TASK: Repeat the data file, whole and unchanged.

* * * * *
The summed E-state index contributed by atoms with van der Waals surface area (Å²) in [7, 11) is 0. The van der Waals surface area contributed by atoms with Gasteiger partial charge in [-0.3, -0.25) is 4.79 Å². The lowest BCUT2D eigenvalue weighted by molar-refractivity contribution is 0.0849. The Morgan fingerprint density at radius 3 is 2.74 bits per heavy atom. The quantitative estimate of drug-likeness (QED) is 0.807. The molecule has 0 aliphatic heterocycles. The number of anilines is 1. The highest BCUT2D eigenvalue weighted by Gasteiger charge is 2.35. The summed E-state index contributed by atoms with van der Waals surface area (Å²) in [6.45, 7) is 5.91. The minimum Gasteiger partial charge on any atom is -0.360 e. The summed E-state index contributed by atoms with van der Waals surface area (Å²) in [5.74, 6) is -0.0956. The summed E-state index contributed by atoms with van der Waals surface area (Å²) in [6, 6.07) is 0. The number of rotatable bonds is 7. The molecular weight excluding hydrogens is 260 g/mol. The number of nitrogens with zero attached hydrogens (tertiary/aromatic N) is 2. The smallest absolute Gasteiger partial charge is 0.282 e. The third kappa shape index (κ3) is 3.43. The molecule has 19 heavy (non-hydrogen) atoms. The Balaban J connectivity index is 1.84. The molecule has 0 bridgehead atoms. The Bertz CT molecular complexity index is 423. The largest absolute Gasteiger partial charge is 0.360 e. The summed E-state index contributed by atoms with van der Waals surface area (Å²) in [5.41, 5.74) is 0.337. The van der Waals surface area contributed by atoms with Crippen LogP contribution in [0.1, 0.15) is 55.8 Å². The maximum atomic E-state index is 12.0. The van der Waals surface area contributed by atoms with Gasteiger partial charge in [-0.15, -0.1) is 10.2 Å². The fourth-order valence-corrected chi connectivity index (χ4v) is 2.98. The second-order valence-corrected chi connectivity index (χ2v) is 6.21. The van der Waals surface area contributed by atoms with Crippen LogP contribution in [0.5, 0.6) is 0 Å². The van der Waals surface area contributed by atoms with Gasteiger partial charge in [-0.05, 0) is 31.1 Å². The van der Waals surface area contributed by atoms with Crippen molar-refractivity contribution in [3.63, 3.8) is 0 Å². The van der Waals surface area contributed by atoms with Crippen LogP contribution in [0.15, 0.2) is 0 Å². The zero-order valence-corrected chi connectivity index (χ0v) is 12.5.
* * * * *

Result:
The summed E-state index contributed by atoms with van der Waals surface area (Å²) in [7, 11) is 0. The van der Waals surface area contributed by atoms with Gasteiger partial charge in [-0.3, -0.25) is 4.79 Å². The lowest BCUT2D eigenvalue weighted by molar-refractivity contribution is 0.0849. The Morgan fingerprint density at radius 3 is 2.74 bits per heavy atom. The quantitative estimate of drug-likeness (QED) is 0.807. The molecule has 0 aliphatic heterocycles. The number of anilines is 1. The highest BCUT2D eigenvalue weighted by Gasteiger charge is 2.35. The summed E-state index contributed by atoms with van der Waals surface area (Å²) in [6.45, 7) is 5.91. The minimum Gasteiger partial charge on any atom is -0.360 e. The summed E-state index contributed by atoms with van der Waals surface area (Å²) in [5.74, 6) is -0.0956. The summed E-state index contributed by atoms with van der Waals surface area (Å²) in [6, 6.07) is 0. The number of rotatable bonds is 7. The molecular weight excluding hydrogens is 260 g/mol. The number of nitrogens with zero attached hydrogens (tertiary/aromatic N) is 2. The smallest absolute Gasteiger partial charge is 0.282 e. The third kappa shape index (κ3) is 3.43. The molecule has 19 heavy (non-hydrogen) atoms. The Balaban J connectivity index is 1.84. The molecule has 0 bridgehead atoms. The Bertz CT molecular complexity index is 423. The largest absolute Gasteiger partial charge is 0.360 e. The summed E-state index contributed by atoms with van der Waals surface area (Å²) in [5.41, 5.74) is 0.337. The van der Waals surface area contributed by atoms with Crippen LogP contribution in [0.1, 0.15) is 55.8 Å². The maximum atomic E-state index is 12.0. The van der Waals surface area contributed by atoms with Gasteiger partial charge in [-0.15, -0.1) is 10.2 Å². The fourth-order valence-corrected chi connectivity index (χ4v) is 2.98. The second-order valence-corrected chi connectivity index (χ2v) is 6.21. The van der Waals surface area contributed by atoms with Crippen LogP contribution in [0.5, 0.6) is 0 Å². The van der Waals surface area contributed by atoms with Gasteiger partial charge in [-0.05, 0) is 31.1 Å². The van der Waals surface area contributed by atoms with Crippen molar-refractivity contribution in [3.63, 3.8) is 0 Å². The van der Waals surface area contributed by atoms with Crippen LogP contribution in [0.15, 0.2) is 0 Å². The zero-order valence-corrected chi connectivity index (χ0v) is 12.5.